In Athens, George Papandreou, leader of the socialist Pasok party, sent a signed pledge to respect the bailout terms after elections in April, although reports that the bailout could be delayed hit the euro.

His conservative counterpart, Antonis Samaras, who had been backing away from such a commitment, did likewise but appeared to reserve enough wiggle room to walk away from the promise.

Papandreou's task was easier since his party has slumped in the polls whereas Samaras is tipped to be next prime minister overseeing a eurozone-dictated austerity package that is hugely unpopular and which triggered riots in Athens.

Key players in the Greek debt drama made it clear the ball was in Athens' court and there would be no bailout unless Greek leaders met the terms: giving political pledges that rescue provisions were irreversible, regardless of a democratic vote in April, and that a funding gap of €325m in the €3.3bn austerity package be filled. Venizelos told reporters on Wednesday that both demands had been met.

Samaras's letter said that if his party, New Democracy, "wins the next election in Greece, we will remain committed to the programme's objectives, targets and key policies." But his pledge was conditional: he reiterated that he was of a mind to try to renegotiate the package.

"Policy modifications might be required to guarantee the full programme's implementation," he said. "We intend to bring these issues to discussion along with viable policy alternatives."

The "programme" of cuts has been scripted by the troika of the European commission, the European Central Bank and the International Monetary Fund.

Eurozone finance ministers had been scheduled to meet on Wednesday night to finalise the complex bailout, which, as well as the €130bn and the Greek austerity measures, entails a debt swap accord with Greece's private creditors writing down €100bn.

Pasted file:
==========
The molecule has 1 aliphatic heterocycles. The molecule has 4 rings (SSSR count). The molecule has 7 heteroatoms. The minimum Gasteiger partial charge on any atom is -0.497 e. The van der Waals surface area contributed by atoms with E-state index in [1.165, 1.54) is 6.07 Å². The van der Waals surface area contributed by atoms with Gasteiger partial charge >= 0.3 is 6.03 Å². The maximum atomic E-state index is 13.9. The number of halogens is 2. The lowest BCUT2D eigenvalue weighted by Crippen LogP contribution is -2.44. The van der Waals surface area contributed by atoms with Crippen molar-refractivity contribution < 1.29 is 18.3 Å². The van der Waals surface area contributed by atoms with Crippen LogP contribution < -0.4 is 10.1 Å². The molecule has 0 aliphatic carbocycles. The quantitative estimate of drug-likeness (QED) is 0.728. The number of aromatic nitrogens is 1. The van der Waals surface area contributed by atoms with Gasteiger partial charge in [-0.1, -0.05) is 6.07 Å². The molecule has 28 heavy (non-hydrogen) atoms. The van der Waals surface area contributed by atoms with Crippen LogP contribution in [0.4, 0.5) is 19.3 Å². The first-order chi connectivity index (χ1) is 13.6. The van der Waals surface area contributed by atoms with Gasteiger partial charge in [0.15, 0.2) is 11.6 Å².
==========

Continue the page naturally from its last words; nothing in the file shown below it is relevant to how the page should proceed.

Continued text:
The meeting was called off because of the stalemate and ministers instead conferred by video ahead of a meeting scheduled for Monday.

Jean-Claude Juncker, prime minister of Luxembourg and head of the eurozone group of finance ministers, said later that he was confident the necessary decisions would be taken then.

"Further technical work between Greece and the troika has led to the identification of the required additional consolidation measures of €325m and the establishment of a detailed list of prior actions together with a timeline," said Juncker.

Given the uncertainties over the bailout and the febrile political atmosphere in Greece, frantic alternative narratives were being plotted. The overall bailout could be postponed until after the April elections have settled the political situation.

Greece is being forced out of eurozone, Venizelos claims | World news | The Guardian

Wednesday, February 15, 2012

Greek economy spirals down as EU forces final catharsis

 Ambrose Evans-Pritchard

By Ambrose Evans-Pritchard, in Athens

8:33PM GMT 14 Feb 2012

A Greek default and traumatic ejection from the euro moved a step closer last night after eurozone finance ministers cancelled a crucial meeting, accusing Athens of failing to flesh out austerity cuts.

A Greek default and traumatic ejection from the euro moved a step closer last night after eurozone finance ministers cancelled a crucial meeting, accusing Athens of failing to flesh out austerity cuts.

An eldery woman begs by the Bank of Greece headquarters in Athens on Tuesday. The slogan on the wall at reads 'cops, your children will eat you'. Photo: AFP

The escalating brinkmanship came as fresh data showed that Greece's economy contracted by 6.8pc last year and at an accelerating 7pc rate in the last quarter, far worse than expected by the European Union (EU), the European Central Bank (ECB) and the International Monetary Fund (IMF) "troika".

The country appears to be in a self-feeding downward spiral that is playing havoc with budget targets, leaving Greece with a Sisyphean task of ever deeper cuts.

Premier Lucas Papademos called his cabinet together late last night to find a further €325m (£272m) of fiscal austerity demanded by the troika, likely to be defence cuts and lower salaries.